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The Office of the National Coordinator for Health Information Technology's HIT Standards Committee on June 22 approved recommendations for metadata tagging standards to increase data interoperability while ensuring the privacy and security of sensitive data.
The committee also approved recommendations for provider director standards.
The metadata analysis “power team” identified the Health Level 7 Clinical Document Architecture Version 2 (CDA R2) standard as the best standard to use to attach information about the provenance of data, the identity of patients, and the privacy settings on various pieces of patient data, as the information is exchanged among health care providers.
Metadata tagging involves breaking data down into its smallest pieces and then attaching specific privacy policies and information to that data so that it can be exchanged based on the needs of the sending or receiving physicians.
While members of the HIT Standards Committee approved the recommended standard, it was approved with the understanding that this would be the first step in fully analyzing, vetting, and researching metadata standards, including CDA R2, that exist.
The metadata tagging concept was initially introduced by the President's Council of Advisors on Science and Technology's (PCAST) report on health IT in December (see previous article).
At the May Standards Committee meeting, ONC presented its initial analysis of existing standards that could support the transport capabilities recommended by the PCAST report, and requested that the committee review ONC's findings (see previous article).
By approving the recommendations, the Standards Committee now gives ONC the opportunity to seek comments from the broader health IT industry, and feedback on future proposed rulemaking for Stage 2 of the “meaningful use” incentive programs, National Coordinator for HIT Farzad Mostashari said.
Continued work on metadata tagging standards may also happen in the form of pilot projects at large and advanced health care organizations or federal agencies that use electronic health records, such as the Department of Veterans Affairs or Department of Defense, Mostashari said.
The HIT Standards Committee also approved a recommendation from the privacy and security standards workgroup to use internet-based standards to create a provider directory database, without actually creating a national provider directory, Dixie Baker, chair of the workgroup and vice president and technical fellow at Science Applications International Corp., said.
The privacy and security standards workgroup recommended that the standards and interoperability framework team at ONC consider an approach to structuring and encoding web content, using standards and vocabulary codes to meet the need for nationwide access to directory information, Baker said.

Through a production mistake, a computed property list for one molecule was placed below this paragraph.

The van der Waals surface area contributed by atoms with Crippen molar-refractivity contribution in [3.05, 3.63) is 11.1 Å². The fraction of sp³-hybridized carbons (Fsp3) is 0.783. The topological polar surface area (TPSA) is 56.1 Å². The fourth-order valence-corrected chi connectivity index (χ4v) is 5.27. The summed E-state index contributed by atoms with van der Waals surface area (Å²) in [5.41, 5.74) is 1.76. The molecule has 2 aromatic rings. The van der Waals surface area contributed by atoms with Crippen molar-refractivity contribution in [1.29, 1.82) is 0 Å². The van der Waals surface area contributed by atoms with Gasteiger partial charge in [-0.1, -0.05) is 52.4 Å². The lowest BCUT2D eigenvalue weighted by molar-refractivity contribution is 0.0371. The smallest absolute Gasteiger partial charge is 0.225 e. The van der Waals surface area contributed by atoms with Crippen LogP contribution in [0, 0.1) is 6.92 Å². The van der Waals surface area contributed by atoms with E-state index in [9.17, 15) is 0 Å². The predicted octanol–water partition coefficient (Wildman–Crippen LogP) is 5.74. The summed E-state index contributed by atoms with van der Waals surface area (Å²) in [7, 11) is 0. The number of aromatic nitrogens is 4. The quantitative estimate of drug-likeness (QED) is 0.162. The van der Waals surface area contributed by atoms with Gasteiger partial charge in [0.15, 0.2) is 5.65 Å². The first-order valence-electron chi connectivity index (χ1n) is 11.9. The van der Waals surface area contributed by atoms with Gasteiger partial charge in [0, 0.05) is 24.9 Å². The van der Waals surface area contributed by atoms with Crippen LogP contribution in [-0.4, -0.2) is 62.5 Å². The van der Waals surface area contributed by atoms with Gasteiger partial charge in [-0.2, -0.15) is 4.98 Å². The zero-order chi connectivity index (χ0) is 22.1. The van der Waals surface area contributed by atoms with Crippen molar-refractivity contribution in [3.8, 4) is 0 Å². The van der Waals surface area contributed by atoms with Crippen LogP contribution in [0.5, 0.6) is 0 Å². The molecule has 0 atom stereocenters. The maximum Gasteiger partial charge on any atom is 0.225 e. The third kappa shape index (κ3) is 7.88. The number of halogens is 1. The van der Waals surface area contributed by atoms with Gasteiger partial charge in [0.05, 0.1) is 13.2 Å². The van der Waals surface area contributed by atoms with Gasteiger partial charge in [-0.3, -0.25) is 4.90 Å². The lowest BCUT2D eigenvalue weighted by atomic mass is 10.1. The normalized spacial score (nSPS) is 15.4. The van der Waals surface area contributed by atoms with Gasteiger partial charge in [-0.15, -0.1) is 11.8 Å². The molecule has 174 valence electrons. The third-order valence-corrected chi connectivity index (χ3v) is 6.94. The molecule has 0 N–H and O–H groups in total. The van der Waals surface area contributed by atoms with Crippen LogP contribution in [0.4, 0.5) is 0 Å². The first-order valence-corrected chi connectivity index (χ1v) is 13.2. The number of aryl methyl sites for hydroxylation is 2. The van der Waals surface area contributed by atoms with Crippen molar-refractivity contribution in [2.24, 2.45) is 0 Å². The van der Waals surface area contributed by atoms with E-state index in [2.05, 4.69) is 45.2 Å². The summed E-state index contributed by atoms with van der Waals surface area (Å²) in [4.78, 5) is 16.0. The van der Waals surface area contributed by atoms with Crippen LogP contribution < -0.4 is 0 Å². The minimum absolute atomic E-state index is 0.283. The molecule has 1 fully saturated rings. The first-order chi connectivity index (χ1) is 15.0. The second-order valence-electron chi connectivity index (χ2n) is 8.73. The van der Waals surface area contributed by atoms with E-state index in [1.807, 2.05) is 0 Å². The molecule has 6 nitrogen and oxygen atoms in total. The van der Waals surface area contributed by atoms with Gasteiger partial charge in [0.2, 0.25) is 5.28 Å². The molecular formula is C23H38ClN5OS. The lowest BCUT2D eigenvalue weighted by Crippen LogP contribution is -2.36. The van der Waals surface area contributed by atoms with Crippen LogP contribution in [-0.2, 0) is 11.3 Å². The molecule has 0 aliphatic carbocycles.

Specifically, health care organizations would create public web pages containing directory information they want to make available for a search. This way, organizations would be easy to find and contact for health information exchange, while still protecting health information and data, Baker said.
Furthermore, organizations could obtain “extended validation certificates” to ensure the validity of the information provided by the organizations, she said.
The privacy and security standards workgroup plans to next tackle the proposed criteria for Stage 2 of the meaningful use program. The workgroup plans to present recommendations on standards for privacy and security criteria at the July meeting of the Standards Committee.
Also approved by the Standards Committee was a transmittal letter from ONC to the Department of Health and Human Services detailing which upgraded versions of technical standards that were included in the standards and certification rules for Stage 1 of the meaningful use program would be acceptable to certify in EHRs.
For example, many code sets for laboratory results reporting and immunization reporting have been updated since the final rules were published last July. However, EHRs and EHR modules certified for the older versions will not have to be re-certified for the new versions, in accordance with ONC's letter.
“The purpose of this process is a way to identify and approve acceptable newer versions of minimum standards code sets for voluntary use and permitted testing and certification,” the letter said.
The process was designed by ONC in the standards and certification rule as a way to lessen the regulatory burden for the federal agencies involved in the Medicare and Medicaid meaningful use incentive programs.
By Genevieve Douglas
Presentations and other meeting materials from the tiger team are available at http://healthit.hhs.gov/FACAs by clicking on the June 22 HIT Standards Committee meeting entry on the ONC federal advisory committee calendar and clicking on the meetings link.
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